Enigmatic Code

Programming Enigma Puzzles

Enigma 1230: High power

From New Scientist #2386, 15th March 2003 [link]

George and his son are considering the powers of numbers.

“What is 7 to the power 7, Son?”

“My 10-digit calculator says it’s 823543.”

“Can it calculate 7777777 to the power 7777777?”

“You must be joking, Dad. That number must have millions of digits.”

“53,595,538 digits, to be precise, but the last five will do.”

What are the last five digits of 77777777777777?

Enigma 1494 and Enigma 1731 are also about computing powers modulo some number.

[enigma1230]

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4 responses to “Enigma 1230: High power

  1. Jim Randell 27 May 2015 at 7:16 am

    Python’s built-in pow() can compute problems like this directly. This Python program (statement) runs in 23ms.

    print(pow(7777777, 7777777, 100000))
    

    Solution: The last five digits of 77777777777777 are 47697.

    • Jim Randell 27 May 2015 at 7:17 am

      The problem is similar to Enigma 1494. Here’s a program that uses Euler’s Theorem [ http://en.wikipedia.org/wiki/Euler%27s_theorem ] to reduce the exponent and then use repeated squaring to calculate the result in 15 iterations (rather than 23 iterations for calculating mpow(A, B, M) directly).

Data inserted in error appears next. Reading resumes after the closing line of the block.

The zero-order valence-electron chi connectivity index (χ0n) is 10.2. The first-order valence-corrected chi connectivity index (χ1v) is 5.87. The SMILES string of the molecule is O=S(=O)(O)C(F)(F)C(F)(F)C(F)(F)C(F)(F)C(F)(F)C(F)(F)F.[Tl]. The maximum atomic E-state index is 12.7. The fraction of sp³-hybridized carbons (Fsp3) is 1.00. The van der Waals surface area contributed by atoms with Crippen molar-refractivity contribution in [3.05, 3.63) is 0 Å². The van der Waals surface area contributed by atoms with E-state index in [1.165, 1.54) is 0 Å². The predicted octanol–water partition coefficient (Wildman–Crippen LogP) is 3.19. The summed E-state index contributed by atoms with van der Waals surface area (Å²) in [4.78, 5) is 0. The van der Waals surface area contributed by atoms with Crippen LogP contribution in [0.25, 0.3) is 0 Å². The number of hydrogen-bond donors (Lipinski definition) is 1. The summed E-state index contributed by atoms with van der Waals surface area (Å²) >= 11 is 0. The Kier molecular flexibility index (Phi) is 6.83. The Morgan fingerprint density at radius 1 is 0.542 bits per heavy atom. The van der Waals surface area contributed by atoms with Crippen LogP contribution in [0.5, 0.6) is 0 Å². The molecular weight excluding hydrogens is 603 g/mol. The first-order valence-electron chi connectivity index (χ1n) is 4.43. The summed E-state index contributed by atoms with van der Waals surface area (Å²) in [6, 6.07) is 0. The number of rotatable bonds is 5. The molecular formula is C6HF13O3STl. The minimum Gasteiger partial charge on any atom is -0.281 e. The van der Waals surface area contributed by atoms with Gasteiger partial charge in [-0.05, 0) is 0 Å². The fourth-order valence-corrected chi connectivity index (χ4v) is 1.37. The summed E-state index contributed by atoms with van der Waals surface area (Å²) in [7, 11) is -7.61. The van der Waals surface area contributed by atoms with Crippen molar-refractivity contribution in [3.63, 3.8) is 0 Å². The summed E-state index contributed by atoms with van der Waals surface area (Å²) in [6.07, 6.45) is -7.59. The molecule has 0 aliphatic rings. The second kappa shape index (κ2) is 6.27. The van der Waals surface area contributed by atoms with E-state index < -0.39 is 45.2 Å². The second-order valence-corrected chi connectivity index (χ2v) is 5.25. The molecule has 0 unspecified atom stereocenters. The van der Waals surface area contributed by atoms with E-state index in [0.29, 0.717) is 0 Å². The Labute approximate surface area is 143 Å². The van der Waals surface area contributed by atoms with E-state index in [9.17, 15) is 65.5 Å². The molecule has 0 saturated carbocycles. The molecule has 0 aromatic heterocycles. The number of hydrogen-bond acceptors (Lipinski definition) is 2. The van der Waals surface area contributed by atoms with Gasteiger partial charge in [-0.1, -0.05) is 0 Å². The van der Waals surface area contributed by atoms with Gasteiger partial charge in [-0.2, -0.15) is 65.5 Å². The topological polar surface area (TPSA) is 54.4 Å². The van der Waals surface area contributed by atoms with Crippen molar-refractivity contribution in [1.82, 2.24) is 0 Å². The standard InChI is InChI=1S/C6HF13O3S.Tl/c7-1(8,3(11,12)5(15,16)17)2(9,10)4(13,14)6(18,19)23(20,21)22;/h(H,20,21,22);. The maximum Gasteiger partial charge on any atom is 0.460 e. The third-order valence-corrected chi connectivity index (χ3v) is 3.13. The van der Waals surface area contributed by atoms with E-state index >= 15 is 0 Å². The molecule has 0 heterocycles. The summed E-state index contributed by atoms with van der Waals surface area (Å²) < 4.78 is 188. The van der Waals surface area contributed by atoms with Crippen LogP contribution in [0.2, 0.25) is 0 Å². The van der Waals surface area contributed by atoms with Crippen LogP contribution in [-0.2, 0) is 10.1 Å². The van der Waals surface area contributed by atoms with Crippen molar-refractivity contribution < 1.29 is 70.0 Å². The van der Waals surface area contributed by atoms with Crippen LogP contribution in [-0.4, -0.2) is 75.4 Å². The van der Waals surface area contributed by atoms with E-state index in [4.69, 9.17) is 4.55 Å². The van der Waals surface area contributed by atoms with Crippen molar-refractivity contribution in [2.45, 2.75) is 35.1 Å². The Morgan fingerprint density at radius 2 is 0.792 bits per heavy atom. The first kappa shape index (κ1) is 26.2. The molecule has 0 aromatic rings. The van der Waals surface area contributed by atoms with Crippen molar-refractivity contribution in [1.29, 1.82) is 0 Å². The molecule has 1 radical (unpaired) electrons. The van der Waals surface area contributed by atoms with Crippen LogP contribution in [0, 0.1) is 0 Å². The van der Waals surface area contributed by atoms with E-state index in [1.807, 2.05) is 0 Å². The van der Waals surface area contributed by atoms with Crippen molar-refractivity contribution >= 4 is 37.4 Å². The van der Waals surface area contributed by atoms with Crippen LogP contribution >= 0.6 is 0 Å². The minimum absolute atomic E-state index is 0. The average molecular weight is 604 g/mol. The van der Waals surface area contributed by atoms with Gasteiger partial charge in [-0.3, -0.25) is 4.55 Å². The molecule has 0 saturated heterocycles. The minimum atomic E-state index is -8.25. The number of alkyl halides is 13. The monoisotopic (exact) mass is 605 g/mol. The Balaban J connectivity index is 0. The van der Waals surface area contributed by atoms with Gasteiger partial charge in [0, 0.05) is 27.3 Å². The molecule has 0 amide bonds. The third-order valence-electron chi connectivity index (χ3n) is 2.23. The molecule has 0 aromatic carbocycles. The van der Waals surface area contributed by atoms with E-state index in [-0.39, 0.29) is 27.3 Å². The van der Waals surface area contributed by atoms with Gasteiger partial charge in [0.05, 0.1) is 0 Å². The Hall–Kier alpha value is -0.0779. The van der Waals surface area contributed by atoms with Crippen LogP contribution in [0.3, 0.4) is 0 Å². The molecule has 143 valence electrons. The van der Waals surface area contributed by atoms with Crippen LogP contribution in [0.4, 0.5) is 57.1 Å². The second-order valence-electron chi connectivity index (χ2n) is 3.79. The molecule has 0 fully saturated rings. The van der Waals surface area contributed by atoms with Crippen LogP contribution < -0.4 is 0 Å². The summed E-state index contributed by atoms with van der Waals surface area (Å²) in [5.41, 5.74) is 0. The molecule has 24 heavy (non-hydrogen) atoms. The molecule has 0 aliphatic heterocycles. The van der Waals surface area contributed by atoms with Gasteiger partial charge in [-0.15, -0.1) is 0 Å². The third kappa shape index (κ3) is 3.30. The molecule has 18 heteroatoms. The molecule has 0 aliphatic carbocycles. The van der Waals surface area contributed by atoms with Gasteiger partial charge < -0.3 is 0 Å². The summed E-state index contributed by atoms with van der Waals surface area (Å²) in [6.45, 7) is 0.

from enigma import prime_factor, printf
      
      def phi(n):
        t = n
        for (p, _) in prime_factor(n):
          t -= t // p
        return t
       
      def mpow(a, b, n):
        s = 1
        while b > 0:
          (b, r) = divmod(b, 2)
          if r > 0: s = (s * a) % n
          a = (a * a) % n
        return s
       
      A = B = 7777777
      M = 100000
       
      p = phi(M)
      q = B % p
       
      r = mpow(A, q, M)
       
      printf("{A}^{B} mod {M} = {r} [phi({M})={p}, {B} mod {p}={q}]")
      
  2. arthurvause 27 May 2015 at 8:27 am

    A variation on the same theme also appeared in IBM Ponder This, October 2014

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